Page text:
October 10, 2011 / 6:56 AM / 8 years ago

Trading Emissions culls dividend as carbon prices drop

LONDON (Reuters) - British clean-energy projects developer Trading Emissions said on Monday it will scrap its dividend given the continued drop in carbon prices, which had also forced it to abandon sale talks earlier this year.

Trading Emissions trades carbon offsets in a market in which rich countries pay developing nations to cut emissions on their behalf under the U.N.-backed Kyoto Protocol.

Its strategy was to exploit higher prices in the main demand market for offsets in the European Union’s emissions trading scheme (EU ETS) compared with developing country projects.

However, EU carbon prices have gradually neared levels seen in the 2009 recession and are down 30 percent from the beginning of the year. Certified Emission Reductions (CER) are currently trading at about 7.8 euros.

“The carbon market requires that counterparties provide cash collateral against forward contracts up until delivery,” the company said. “Accordingly, cash proceeds must be retained to ensure the company can meet working capital requirements.”

The fall in prevailing carbon prices and, in turn, the value of its portfolio of carbon-related securities, could leave it with insufficient reserves to pay future dividends, Trading Emissions said on Monday.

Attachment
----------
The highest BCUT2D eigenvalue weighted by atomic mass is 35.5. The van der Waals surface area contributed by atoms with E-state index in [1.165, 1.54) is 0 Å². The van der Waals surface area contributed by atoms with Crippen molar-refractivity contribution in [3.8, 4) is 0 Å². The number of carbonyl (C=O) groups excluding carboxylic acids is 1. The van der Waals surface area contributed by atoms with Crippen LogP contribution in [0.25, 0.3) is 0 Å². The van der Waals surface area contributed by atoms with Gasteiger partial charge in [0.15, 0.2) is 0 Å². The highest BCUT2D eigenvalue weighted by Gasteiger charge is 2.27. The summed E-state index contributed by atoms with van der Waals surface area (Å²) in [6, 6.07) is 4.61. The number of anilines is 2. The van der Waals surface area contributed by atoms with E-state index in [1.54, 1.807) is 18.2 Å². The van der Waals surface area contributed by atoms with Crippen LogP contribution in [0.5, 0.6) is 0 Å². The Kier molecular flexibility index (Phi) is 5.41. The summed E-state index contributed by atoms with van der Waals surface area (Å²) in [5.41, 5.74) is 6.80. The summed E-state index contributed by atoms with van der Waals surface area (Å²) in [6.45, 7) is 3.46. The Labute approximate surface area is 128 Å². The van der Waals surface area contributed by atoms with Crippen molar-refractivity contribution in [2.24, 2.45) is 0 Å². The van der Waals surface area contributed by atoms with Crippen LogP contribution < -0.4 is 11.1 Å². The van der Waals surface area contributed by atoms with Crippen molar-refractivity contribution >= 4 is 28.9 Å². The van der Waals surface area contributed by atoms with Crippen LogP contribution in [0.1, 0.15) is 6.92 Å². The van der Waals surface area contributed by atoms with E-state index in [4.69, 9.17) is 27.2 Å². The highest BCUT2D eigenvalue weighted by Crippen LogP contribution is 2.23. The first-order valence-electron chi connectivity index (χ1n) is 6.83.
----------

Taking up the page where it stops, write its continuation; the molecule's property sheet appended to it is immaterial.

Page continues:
The company declared a final dividend of 3.85 pence last year, for a total dividend of 5.5 pence per share.

Monday’s news comes barely three months after the company halted talks to sell its carbon portfolio.

“The continuing weakness in the carbon price, dividend suspension and the absence of realization progress means we cut our target price to 55 pence,” Peel Hunt analyst Andrew Shepherd-Barron said.

Shares in the company were down 4.1 percent at 52.5 pence on Monday. The stock has fallen more than 35 percent in the past three months.

The company also said it would seek approval from shareholders at its Annual General Meeting in December to re-register under the Isle of Man Companies Act 2006.

Reporting by Adveith Nair; Editing by Sarah Young and Helen Massy-Beresford

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